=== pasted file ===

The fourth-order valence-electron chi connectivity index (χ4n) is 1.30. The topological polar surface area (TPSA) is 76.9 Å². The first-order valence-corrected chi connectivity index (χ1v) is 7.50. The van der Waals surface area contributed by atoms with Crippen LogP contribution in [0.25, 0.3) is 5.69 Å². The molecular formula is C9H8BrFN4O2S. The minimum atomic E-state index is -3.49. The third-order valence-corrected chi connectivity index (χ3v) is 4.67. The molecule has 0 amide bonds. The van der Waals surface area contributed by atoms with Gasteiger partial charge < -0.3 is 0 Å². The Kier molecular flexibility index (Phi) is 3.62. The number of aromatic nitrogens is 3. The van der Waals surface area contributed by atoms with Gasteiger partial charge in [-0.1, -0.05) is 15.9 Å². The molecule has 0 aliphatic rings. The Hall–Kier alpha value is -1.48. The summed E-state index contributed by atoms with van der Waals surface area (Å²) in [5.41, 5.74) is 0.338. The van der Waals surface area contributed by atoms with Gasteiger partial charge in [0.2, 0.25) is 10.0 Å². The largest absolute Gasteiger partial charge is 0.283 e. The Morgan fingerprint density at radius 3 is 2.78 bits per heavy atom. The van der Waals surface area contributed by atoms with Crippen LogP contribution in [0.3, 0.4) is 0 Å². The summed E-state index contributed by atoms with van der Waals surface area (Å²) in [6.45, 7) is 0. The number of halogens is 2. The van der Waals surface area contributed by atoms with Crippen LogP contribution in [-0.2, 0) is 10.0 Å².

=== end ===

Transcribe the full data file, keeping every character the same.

The fourth-order valence-electron chi connectivity index (χ4n) is 1.30. The topological polar surface area (TPSA) is 76.9 Å². The first-order valence-corrected chi connectivity index (χ1v) is 7.50. The van der Waals surface area contributed by atoms with Crippen LogP contribution in [0.25, 0.3) is 5.69 Å². The molecular formula is C9H8BrFN4O2S. The minimum atomic E-state index is -3.49. The third-order valence-corrected chi connectivity index (χ3v) is 4.67. The molecule has 0 amide bonds. The van der Waals surface area contributed by atoms with Gasteiger partial charge < -0.3 is 0 Å². The Kier molecular flexibility index (Phi) is 3.62. The number of aromatic nitrogens is 3. The van der Waals surface area contributed by atoms with Gasteiger partial charge in [-0.1, -0.05) is 15.9 Å². The molecule has 0 aliphatic rings. The Hall–Kier alpha value is -1.48. The summed E-state index contributed by atoms with van der Waals surface area (Å²) in [5.41, 5.74) is 0.338. The van der Waals surface area contributed by atoms with Gasteiger partial charge in [0.2, 0.25) is 10.0 Å². The largest absolute Gasteiger partial charge is 0.283 e. The Morgan fingerprint density at radius 3 is 2.78 bits per heavy atom. The van der Waals surface area contributed by atoms with Crippen LogP contribution in [0.3, 0.4) is 0 Å². The summed E-state index contributed by atoms with van der Waals surface area (Å²) in [6.45, 7) is 0. The number of halogens is 2. The van der Waals surface area contributed by atoms with Crippen LogP contribution in [-0.2, 0) is 10.0 Å².